Hare and Hounds, Kings Heath, Birmingham UK
Troyka play an intense hybrid of funk-strewn jazz rock with a bluesy edge and a hefty dose of electronica. On Thursday night they returned to the Hare exactly a year to the day after their last appearance at the Kings Heath venue, when they were playing a double-header with the Golden Age of Steam. Much can change in 12 months, things you think you can count on can change beyond all expectations, and not always for the better, but Chris Montague (Fender Strat) Kit Downes (keyboards and Hammond organ) and Josh Blackmore (drums) gave another consistent memorable performance, taking no prisoners.
Rarebit, from their last album Moxy, kicked off the first set. This is an extremely busy piece with rapidly changing time signatures and some almost robotic sounds emanating from Downes’ keyboards. A new tune (I think) Fox featured some disturbingly ominous heavy guitar and quick changes of tempo, strangely reminiscent of Nirvana in places, and climaxed in a rocket-fueled finale. My favorite piece of the night was Crawler, which sounded a bit like an ominous amalgam of film noir theme and Crawling King Snake. A new tune (possibly to be titled Beacon) alternated sonar-like bleeps with loping guitar, morphing into a heavy urgent blues groove. Rest featured some elegant bucolic-sounding guitar with, perhaps, a nod towards Bill Frisell’s style and a dash of Peter Green.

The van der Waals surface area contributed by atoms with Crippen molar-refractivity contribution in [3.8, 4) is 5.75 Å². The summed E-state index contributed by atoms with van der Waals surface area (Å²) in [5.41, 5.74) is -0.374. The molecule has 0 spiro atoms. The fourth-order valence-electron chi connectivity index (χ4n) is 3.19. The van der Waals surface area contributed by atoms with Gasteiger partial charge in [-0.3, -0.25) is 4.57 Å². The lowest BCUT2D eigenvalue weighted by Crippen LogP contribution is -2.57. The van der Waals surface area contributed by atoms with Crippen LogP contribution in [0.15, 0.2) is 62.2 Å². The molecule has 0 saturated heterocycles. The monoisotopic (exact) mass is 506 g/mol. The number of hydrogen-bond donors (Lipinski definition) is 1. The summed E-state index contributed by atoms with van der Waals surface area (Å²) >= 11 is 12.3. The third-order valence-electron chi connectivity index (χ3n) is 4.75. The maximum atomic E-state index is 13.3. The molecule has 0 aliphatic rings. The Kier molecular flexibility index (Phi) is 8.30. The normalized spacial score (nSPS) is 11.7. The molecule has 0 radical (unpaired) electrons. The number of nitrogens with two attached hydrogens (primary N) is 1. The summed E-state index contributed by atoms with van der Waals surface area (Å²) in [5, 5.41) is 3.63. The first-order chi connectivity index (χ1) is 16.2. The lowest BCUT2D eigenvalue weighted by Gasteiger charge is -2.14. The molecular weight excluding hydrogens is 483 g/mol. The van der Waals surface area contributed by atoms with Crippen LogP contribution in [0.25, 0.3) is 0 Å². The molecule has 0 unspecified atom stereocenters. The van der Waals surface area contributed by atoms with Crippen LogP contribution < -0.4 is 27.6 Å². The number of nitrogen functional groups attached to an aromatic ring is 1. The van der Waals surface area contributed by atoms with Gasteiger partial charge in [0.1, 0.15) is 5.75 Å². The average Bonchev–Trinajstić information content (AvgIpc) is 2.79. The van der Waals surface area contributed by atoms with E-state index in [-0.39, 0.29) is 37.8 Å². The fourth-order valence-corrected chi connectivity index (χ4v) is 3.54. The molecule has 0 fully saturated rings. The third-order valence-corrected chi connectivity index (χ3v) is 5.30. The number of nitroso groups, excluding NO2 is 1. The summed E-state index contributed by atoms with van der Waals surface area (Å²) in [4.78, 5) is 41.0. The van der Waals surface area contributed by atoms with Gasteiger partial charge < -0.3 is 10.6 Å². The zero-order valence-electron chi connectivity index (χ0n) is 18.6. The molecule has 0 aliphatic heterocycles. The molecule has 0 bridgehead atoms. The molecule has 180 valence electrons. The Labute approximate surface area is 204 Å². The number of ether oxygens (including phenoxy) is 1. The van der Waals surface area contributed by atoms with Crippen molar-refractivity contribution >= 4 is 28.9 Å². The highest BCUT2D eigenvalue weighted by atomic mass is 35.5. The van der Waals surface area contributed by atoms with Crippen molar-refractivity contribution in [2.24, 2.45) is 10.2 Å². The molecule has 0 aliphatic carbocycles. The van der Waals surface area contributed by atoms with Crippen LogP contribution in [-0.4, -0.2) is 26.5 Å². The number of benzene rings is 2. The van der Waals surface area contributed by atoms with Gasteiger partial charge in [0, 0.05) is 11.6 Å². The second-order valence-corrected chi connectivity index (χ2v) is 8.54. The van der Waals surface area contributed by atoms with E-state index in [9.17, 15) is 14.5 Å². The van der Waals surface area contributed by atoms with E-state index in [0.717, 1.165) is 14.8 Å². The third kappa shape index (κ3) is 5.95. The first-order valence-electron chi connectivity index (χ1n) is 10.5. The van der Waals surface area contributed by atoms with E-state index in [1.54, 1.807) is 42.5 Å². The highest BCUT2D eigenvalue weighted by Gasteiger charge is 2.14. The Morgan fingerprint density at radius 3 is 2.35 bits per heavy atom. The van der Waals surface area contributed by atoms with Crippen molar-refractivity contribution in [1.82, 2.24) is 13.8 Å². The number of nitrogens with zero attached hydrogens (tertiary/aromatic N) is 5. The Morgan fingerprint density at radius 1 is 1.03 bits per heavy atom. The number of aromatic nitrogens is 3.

The second set took flight with two newer pieces. Ornithophobia, was a dark meandering tune, redolent of Wayne Krantz, which was allegedly inspired by the guitarist’s childhood fear of birds. The General featured some wonderful driving, blues-heavy, reverb-laced guitar in tandem with some funky Hammond organ. Dropsy, from the last album, mixed fluid guitar with a percussion-led groove and was a particular favorite with the audience, judging by the whoops emerging from the back. Those easily excitable folk had to be quietened, for the delicate, haunting Chaplin, which followed.
Oedipus was a bit of a two-headed monster, one part cool, dark, medative and funky (in the Medeski, Martin and Wood vein) and the other an angry squally downpour suffused with loops and electronic effects. Brought back for an encore, the band bravely performed an untitled piece ‘written last night’ as an experimental encore. It felt a bit like sitting in on a slightly fractious good-natured rehearsal with one wag in the audience suggesting it should be called unfinished symphony, although it made for a light-hearted end to the proceedings.
My preference was for the pieces with a bit more space and less use of effects, rather than the more busy compositions. It was a fascinating night and the interplay between these three inventive players made for a thrilling live experience.
Categories: Live review